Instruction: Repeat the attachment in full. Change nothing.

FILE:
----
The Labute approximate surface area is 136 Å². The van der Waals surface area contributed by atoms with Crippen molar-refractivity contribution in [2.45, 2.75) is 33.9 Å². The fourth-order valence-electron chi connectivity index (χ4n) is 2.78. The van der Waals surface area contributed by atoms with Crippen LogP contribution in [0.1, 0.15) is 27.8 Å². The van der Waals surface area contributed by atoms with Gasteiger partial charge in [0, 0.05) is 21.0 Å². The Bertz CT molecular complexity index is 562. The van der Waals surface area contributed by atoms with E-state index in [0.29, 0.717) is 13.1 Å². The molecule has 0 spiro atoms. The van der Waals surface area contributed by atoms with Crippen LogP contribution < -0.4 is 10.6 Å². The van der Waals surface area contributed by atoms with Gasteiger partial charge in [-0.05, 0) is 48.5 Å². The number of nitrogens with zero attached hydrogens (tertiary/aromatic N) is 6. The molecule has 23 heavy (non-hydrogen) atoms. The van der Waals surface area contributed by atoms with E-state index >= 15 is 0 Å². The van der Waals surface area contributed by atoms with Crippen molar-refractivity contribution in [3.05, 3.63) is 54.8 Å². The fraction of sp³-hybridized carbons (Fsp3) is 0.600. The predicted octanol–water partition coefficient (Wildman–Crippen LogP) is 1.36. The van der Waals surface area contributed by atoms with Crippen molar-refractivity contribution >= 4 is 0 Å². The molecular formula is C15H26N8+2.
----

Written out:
The Labute approximate surface area is 136 Å². The van der Waals surface area contributed by atoms with Crippen molar-refractivity contribution in [2.45, 2.75) is 33.9 Å². The fourth-order valence-electron chi connectivity index (χ4n) is 2.78. The van der Waals surface area contributed by atoms with Crippen LogP contribution in [0.1, 0.15) is 27.8 Å². The van der Waals surface area contributed by atoms with Gasteiger partial charge in [0, 0.05) is 21.0 Å². The Bertz CT molecular complexity index is 562. The van der Waals surface area contributed by atoms with E-state index in [0.29, 0.717) is 13.1 Å². The molecule has 0 spiro atoms. The van der Waals surface area contributed by atoms with Crippen LogP contribution < -0.4 is 10.6 Å². The van der Waals surface area contributed by atoms with Gasteiger partial charge in [-0.05, 0) is 48.5 Å². The number of nitrogens with zero attached hydrogens (tertiary/aromatic N) is 6. The molecule has 23 heavy (non-hydrogen) atoms. The van der Waals surface area contributed by atoms with E-state index >= 15 is 0 Å². The van der Waals surface area contributed by atoms with Crippen molar-refractivity contribution in [3.05, 3.63) is 54.8 Å². The fraction of sp³-hybridized carbons (Fsp3) is 0.600. The predicted octanol–water partition coefficient (Wildman–Crippen LogP) is 1.36. The van der Waals surface area contributed by atoms with Crippen molar-refractivity contribution >= 4 is 0 Å². The molecular formula is C15H26N8+2.